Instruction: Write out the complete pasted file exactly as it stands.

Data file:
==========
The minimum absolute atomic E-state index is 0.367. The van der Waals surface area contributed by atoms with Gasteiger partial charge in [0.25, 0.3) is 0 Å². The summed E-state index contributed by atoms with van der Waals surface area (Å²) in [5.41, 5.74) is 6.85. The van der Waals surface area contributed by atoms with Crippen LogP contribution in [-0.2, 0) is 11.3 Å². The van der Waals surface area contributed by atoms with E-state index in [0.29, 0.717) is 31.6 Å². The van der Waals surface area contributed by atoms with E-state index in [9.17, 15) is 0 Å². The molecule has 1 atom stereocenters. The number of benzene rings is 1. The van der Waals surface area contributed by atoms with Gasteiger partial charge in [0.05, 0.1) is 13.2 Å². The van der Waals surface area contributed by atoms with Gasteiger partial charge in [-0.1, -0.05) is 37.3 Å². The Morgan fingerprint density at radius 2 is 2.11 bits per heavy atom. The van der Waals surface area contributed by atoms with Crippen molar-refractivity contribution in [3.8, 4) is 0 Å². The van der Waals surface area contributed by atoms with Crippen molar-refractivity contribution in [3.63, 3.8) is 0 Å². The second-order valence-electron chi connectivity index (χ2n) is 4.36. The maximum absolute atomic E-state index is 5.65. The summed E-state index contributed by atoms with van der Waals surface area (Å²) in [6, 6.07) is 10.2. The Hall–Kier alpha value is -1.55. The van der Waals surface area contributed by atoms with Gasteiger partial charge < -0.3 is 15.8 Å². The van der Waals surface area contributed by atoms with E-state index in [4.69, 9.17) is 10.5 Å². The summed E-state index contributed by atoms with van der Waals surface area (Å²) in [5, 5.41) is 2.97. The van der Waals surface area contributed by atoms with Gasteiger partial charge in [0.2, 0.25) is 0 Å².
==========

The minimum absolute atomic E-state index is 0.367. The van der Waals surface area contributed by atoms with Gasteiger partial charge in [0.25, 0.3) is 0 Å². The summed E-state index contributed by atoms with van der Waals surface area (Å²) in [5.41, 5.74) is 6.85. The van der Waals surface area contributed by atoms with Crippen LogP contribution in [-0.2, 0) is 11.3 Å². The van der Waals surface area contributed by atoms with E-state index in [0.29, 0.717) is 31.6 Å². The van der Waals surface area contributed by atoms with E-state index in [9.17, 15) is 0 Å². The molecule has 1 atom stereocenters. The number of benzene rings is 1. The van der Waals surface area contributed by atoms with Gasteiger partial charge in [0.05, 0.1) is 13.2 Å². The van der Waals surface area contributed by atoms with Gasteiger partial charge in [-0.1, -0.05) is 37.3 Å². The Morgan fingerprint density at radius 2 is 2.11 bits per heavy atom. The van der Waals surface area contributed by atoms with Crippen molar-refractivity contribution in [3.8, 4) is 0 Å². The van der Waals surface area contributed by atoms with Crippen molar-refractivity contribution in [3.63, 3.8) is 0 Å². The second-order valence-electron chi connectivity index (χ2n) is 4.36. The maximum absolute atomic E-state index is 5.65. The summed E-state index contributed by atoms with van der Waals surface area (Å²) in [6, 6.07) is 10.2. The Hall–Kier alpha value is -1.55. The van der Waals surface area contributed by atoms with Gasteiger partial charge < -0.3 is 15.8 Å². The van der Waals surface area contributed by atoms with E-state index in [4.69, 9.17) is 10.5 Å². The summed E-state index contributed by atoms with van der Waals surface area (Å²) in [5, 5.41) is 2.97. The van der Waals surface area contributed by atoms with Gasteiger partial charge in [0.2, 0.25) is 0 Å².